There might be less money to organize exhibitions in many museums, but by borrowing one masterpiece, putting it on display, and so turning a single work into a star attraction – all by itself – several are stretching their budgets a long way.
Titian's La Bella, 1536, a portrait of a noblewoman in a blue dress, has been borrowed by the Kimbell Art Museum in Fort Worth, Texas, from the Galeria Palatina at the Palazzo Pitti in Florence ("Woman in a Blue Dress", until 18 September). It will then travel to the Nevada Museum of Art in Reno this month (24 September-20 November) and on to the Portland Art Museum in Oregon in November.
Caravaggio's "The Fortune Teller" at the Speed Art Museum. Photo by Kertis Creative.
New York's Frick Collection, combining the trend for single-work shows with another recent phenomenon, the collection-based exhibition (The Art Newspaper, March, p1) this summer displayed its re-cleaned St Francis in the Desert, around 1475-78, by Giovanni Bellini, under the title "In a New Light."
Creative use of smaller budgets for exhibitions is one driving force behind this trend. Museum directors say that lending fees, design, insurance and transport costs for a single work are minuscule compared to a big thematic or an in-depth show for a single artist. Marketing tends to be the main expense, leaving museums in control of spending as much or as little as their budget allows.
Directors also cite another virtue of single-work shows: they encourage people to really look, rather than move on after a few seconds to the next item on the gallery walls. "We use them to teach how to experience a great work of art and see why it is a masterpiece," said Brian Ferriso, the director of the Portland Art Museum. In 2009, when Ferriso arranged to bring Raphael's La Velata, 1514-15, to Oregon from the Palatine Gallery, "people sat for ten to 20 minutes looking, and often they'd come back after going through our Renaissance galleries," he said. Last year the Portland borrowed Thomas Moran's vast canvas Shoshone Falls on the Snake River, 1900, from the Gilcrease Museum in Tulsa, Oklahoma. Soon it will have La Bella.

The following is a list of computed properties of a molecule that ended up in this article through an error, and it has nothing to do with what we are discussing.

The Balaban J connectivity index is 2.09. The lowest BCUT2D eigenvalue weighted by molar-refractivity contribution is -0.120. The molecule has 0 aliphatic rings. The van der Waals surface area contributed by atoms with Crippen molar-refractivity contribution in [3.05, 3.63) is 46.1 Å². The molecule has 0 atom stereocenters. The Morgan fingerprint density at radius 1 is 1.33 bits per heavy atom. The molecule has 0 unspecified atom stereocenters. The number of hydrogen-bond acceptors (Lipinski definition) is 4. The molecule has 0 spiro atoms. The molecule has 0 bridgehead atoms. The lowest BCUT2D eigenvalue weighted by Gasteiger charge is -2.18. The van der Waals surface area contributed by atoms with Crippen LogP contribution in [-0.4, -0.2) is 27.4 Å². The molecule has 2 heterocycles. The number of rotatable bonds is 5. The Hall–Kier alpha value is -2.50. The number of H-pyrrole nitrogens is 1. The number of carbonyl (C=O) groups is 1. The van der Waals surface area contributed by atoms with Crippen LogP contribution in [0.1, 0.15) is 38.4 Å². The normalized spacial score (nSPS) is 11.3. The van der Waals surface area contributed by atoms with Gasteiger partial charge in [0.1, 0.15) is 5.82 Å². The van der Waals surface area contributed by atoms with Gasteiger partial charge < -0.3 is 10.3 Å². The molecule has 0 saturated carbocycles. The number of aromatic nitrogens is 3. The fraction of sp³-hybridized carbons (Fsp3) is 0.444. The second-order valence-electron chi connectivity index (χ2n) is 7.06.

Charles Venable, the director of the Speed Art Museum in Louisville, Kentucky, is also an enthusiast. In 2008, when the museum presented Medieval and Renaissance Treasures from the Victoria & Albert Museum, he pulled Leonardo's Forster Codex, from the show and exhibited the late 15-century notebook separately. Pleased with how that was received, he has started an ongoing "Masterpiece Series." This summer, the Speed exhibited Caravaggio's The Fortune Teller, around 1594, from the Capitoline museums. Venableis now negotiating the loan of a sculpture, thematically linked to the Kentucky Derby, for a show next spring.
The phenomenon is not restricted to the U.S. All the year, the Dulwich Picture Gallery outside London has been marking its 200th anniversary with a "Masterpiece A Month" program, borrowing Vermeer's A Lady at the Virginals with a Gentleman/The Music Lesson from the Royal Collection last March, Ingres's Comtesse d'Haussonville from the Frick in July, and – coming up – Domenichino's The Adoration of the Shepherds from the National Galleries of Scotland in December, among others. The Prado in Madrid, in a series called "The Invited Work," borrows one painting from another museum and shows it to illuminate its own masterpieces.
Although as Eric M. Lee, director of the Kimbell, says "People receive these shows very well," some directors say privately that some of their trustees have needed convincing, worried that visitors—primed for blockbusters—will not come to see just one work. Media coverage has therefore proven to be important in attracting visitors, which means that the works really must be masterpieces. Pricing has also been important: Portland overreached when it tried to charge $17 to see the Raphael, in hopes of getting visitors to purchase memberships. La Velata drew better attendance at museums in Reno and Milwaukee, where admission was not increased.
"Exhibitions that feature one great work or a small group of related works are definitely going to be seen more and more," said Venable. "As larger exhibitions just become too expensive for many museums. Less is more might prove itself true again."